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10 Great Writing iPad Apps for Teachers and Students ~ Educational Technology and Mobile Learning

10 Great Writing iPad Apps for Teachers and Students ~ Educational Technology and Mobile Learning | Scriveners' Trappings | Scoop.it

By Med Kharbach

 

"It is amazing how fast the iTunes app store is growing, no sooner does an app appear then it becomes outdated. It seems like app developers outnumber customers and this is a good thing for us because with the growing competition comes enhanced productivity. However, searching for educational apps to use or recommend for your kids and students is not an easy task and the abundance of apps does not mean anything out there does what its developers claim. Prudence is highly warranted in your selections. This is one reason why I share lists of educational apps with you here. I know not everyone of you has got the time to sift through the bundles of apps there. That being said, today Educational Technology and Mobile Learning has curated for you a new and updated list of some awesome writing apps. Check it out below and don't forget to share with us your feedback. Enjoy"

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Scriveners' Trappings
Aids and resources for creators and teachers of writing, interactive fiction, digital stories, and transmedia
Curated by Jim Lerman
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Teachers Handbook on Creative Commons and Copyright ~ Educational Technology and Mobile Learning

Teachers Handbook on Creative Commons and Copyright ~ Educational Technology and Mobile Learning | Scriveners' Trappings | Scoop.it

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A Novel Idea - App for Plotting Stories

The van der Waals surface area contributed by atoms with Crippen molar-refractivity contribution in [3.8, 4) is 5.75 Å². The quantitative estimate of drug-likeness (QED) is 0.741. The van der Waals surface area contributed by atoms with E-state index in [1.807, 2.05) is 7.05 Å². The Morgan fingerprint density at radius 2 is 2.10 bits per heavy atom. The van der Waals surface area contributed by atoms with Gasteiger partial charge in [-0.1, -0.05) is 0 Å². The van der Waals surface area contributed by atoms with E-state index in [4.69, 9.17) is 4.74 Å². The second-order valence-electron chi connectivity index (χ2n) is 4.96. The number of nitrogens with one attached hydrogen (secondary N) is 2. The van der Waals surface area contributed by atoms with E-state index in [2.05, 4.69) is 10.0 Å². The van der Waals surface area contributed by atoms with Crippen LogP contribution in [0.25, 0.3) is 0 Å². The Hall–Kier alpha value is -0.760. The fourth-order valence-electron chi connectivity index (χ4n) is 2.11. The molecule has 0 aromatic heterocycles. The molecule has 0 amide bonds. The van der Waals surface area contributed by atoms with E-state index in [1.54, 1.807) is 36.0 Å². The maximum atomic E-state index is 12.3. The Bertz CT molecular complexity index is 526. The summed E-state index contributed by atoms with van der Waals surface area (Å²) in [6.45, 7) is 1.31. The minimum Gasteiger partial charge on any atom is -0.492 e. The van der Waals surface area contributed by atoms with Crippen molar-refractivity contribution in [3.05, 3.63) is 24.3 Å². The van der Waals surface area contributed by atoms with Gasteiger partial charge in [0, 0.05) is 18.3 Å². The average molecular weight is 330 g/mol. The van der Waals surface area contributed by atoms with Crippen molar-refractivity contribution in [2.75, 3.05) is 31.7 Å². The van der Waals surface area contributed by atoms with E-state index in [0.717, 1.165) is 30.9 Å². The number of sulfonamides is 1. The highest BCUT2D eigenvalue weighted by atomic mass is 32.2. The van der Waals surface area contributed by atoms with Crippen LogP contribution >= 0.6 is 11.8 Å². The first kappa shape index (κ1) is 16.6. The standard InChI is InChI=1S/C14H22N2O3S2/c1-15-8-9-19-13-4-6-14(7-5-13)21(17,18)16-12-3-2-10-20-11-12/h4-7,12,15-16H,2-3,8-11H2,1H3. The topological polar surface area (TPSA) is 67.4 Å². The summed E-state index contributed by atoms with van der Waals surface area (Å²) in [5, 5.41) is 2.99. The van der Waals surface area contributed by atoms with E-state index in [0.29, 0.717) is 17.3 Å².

A Novel Idea - App for Plotting Stories | Scriveners' Trappings | Scoop.it
Get A Novel Idea on the App Store. See screenshots and ratings, and read customer reviews.

Via Ana Cristina Pratas
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5 Quick Ways to Assess Kids' Writing Progress

5 Quick Ways to Assess Kids' Writing Progress | Scriveners' Trappings | Scoop.it
Is your students' writing all over the map? Here are five quick strategies to assess students' writing that are fair and will save you hours of grading time.

Via Mel Riddile, Lynnette Van Dyke
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Persuasive Essay Prompts: Inspire teens to develop clear opinions ~ In Our Write Minds

Persuasive Essay Prompts: Inspire teens to develop clear opinions ~ In Our Write Minds | Scriveners' Trappings | Scoop.it

by Kim Kautzer


"PERSUASIVE writing provides high schoolers with opportunities to articulate a main point (thesis statement) and to build supporting arguments. Use these persuasive essay prompts for research paper assignments, timed writing practice, or formal discussions with your teen.


"When choosing examples for their persuasive papers, high school students should draw from their studies, reading, and personal experience. Remember, this is excellent practice for the SAT!"

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Flipped-Learning Toolkit: Flipping the Non-Flippable Classes

Flipped-Learning Toolkit: Flipping the Non-Flippable Classes | Scriveners' Trappings | Scoop.it

by Jon Bergmann and Aaron Sams


"When the subject of the flipped class comes up, many educators see how it applies to academic subjects like math and science education, but don't realize that the methodology has applications in a wide array of other classes. According to a survey of 2358 teachers by the Flipped Learning Network and Sophia Learning (PDF, 1.2MB), 33 percent of those teachers who are flipping their classes are math teachers, 38 percent are science teachers, and 23 percent teach English language arts and social studies. But can you flip the other subjects? Can you flip an elementary classroom? The answer is a resounding yes.

"To flip the non-flippable classes, teachers need to ask this key question: What is the best use of my face-to-face time with students? Since every teacher has a specified amount of time with his or her students per week, we must consider how to maximize that class time. The answer to this question will be vastly different for an elementary teacher compared to a middle school PE teacher compared to a high school English teacher. Though there is no one way to answer this question, there is a "wrong" answer: information dissemination. Lower-level cognitive information should be moved out of the group space and into the individual space where students can consume data at their own pace and interact with the content in a manner that meets their individual needs. And as teachers answer this question, their class will be transformed into a center of learning where students are applying, analyzing, and creating content, rather than simply acquiring information."